From the Detroit Free Press:
Lt. Governor John Cherry this afternoon proposed using Michigan’s water supply to fund its education system.[...]
By charging water bottlers 10 cents on each bottle of water they pull from Michigan waterways, the state could raise $118 million a year, Cherry said. That would cover the $100 million needed for the Promise Scholarship and leave another $18 million for wetlands protection, he said.
Unjustified. What logic is there to hitting bottled water with a special tax to fund education? It sounds like just a revenue grab with a random product being chosen to take the hit. The rhetoric about taxing companies shouldn’t divert people’s attention from the fact that consumers will be the ones paying this tax in the end.
Unwise. Michigan isn’t exactly swimming in tax-paying business activity nowadays, so the idea of taxing a product only if it is made in Michigan is short-sighted. Does Lt. Gov. Cherry not realize that by making Michigan products more expensive with a rather hefty tax, they’ll be pushed out of the market by non-Michigan products? Nestle Waters put out a press release noting that they employ a few hundred people at its water bottling plant in Michigan, with a $2 million tax bill.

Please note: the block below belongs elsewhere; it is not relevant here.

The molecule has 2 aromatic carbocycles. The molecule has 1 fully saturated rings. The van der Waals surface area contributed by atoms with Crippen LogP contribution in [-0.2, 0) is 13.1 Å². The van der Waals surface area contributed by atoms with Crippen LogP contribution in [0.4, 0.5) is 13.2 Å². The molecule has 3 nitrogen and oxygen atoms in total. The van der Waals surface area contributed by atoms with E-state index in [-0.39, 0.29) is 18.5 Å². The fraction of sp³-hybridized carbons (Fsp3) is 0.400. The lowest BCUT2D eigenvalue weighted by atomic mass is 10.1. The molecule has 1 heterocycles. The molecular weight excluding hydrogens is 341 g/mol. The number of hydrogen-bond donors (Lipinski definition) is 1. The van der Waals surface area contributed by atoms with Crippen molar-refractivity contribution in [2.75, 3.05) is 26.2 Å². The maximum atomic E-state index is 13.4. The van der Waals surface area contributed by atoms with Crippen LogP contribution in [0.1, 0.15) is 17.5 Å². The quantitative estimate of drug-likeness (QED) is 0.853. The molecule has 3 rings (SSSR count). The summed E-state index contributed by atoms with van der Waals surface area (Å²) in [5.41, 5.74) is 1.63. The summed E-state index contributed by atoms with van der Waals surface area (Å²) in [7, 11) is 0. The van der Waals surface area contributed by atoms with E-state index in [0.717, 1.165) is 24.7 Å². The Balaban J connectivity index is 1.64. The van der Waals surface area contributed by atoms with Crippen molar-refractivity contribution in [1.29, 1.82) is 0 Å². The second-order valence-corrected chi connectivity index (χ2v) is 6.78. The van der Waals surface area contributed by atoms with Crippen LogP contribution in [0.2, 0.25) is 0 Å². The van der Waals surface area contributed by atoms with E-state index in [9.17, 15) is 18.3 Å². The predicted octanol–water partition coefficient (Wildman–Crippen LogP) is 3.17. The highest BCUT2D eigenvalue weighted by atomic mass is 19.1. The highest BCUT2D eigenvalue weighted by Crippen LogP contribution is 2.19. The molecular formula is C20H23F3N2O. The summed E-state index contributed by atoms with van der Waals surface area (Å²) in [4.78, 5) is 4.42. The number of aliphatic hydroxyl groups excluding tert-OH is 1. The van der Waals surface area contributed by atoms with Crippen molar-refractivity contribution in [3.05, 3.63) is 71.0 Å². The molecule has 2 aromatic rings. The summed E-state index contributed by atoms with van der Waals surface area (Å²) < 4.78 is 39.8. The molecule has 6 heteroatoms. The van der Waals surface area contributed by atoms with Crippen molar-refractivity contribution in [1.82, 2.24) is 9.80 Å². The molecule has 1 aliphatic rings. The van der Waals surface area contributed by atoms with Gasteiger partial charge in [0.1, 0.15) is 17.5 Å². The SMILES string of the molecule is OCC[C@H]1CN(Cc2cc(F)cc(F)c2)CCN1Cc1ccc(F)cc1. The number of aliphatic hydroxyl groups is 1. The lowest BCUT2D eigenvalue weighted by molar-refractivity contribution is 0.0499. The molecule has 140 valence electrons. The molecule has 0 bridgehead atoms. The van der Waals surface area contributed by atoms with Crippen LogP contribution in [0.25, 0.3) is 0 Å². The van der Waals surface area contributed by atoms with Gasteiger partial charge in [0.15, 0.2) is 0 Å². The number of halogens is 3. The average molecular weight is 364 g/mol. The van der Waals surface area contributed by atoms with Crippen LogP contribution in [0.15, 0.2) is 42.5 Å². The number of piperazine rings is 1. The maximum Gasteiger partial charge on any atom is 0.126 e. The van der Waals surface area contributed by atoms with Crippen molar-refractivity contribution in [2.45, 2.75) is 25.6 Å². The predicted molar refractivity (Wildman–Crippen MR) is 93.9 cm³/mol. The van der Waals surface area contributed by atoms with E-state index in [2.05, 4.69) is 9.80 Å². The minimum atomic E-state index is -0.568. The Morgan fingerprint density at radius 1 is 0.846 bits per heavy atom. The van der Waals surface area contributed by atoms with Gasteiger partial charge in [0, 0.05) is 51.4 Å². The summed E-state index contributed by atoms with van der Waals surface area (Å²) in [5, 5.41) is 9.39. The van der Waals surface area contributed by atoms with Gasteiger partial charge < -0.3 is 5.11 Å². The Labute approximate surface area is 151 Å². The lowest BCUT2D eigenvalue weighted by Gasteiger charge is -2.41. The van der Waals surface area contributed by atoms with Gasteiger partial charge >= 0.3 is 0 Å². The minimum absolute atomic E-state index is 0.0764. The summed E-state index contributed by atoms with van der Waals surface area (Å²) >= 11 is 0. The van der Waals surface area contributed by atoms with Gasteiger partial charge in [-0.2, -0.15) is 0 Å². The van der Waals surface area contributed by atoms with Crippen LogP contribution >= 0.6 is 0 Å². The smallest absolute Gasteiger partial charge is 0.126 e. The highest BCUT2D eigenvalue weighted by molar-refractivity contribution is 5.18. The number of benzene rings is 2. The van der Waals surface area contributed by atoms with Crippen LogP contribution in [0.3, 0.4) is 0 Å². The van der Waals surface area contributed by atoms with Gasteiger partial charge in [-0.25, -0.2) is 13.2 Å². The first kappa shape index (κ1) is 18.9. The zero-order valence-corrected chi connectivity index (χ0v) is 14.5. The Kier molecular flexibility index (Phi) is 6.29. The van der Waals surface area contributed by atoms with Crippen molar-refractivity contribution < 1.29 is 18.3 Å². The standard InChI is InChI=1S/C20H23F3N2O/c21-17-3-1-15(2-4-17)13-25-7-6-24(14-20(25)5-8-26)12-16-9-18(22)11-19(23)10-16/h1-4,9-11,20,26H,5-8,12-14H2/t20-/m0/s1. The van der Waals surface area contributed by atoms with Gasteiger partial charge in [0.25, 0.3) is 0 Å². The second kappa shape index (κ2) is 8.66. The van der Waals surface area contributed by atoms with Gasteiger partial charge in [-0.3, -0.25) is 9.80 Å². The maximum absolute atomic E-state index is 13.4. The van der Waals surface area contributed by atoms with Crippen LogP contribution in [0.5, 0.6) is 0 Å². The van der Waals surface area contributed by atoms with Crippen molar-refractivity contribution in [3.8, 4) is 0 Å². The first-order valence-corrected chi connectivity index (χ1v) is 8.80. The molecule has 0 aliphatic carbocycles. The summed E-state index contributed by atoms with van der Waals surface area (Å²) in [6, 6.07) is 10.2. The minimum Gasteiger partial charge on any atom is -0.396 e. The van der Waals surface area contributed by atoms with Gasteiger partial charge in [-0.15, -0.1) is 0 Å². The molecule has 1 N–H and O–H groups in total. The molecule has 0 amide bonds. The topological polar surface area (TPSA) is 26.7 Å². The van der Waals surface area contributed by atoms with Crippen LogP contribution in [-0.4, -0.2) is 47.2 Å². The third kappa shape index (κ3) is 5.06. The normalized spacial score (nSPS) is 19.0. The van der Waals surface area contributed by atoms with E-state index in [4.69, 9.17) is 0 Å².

Unconstitutional. Article IX of the Michigan Constitution prohibits imposing sales taxes on food products. Perhaps there is an argument about whether bottled water is a food product (the FDA says it is) and whether a tax on someone who makes food is a tax on food, but Michigan could expect extended litigation on this.
Read the original post from the Tax Foundation…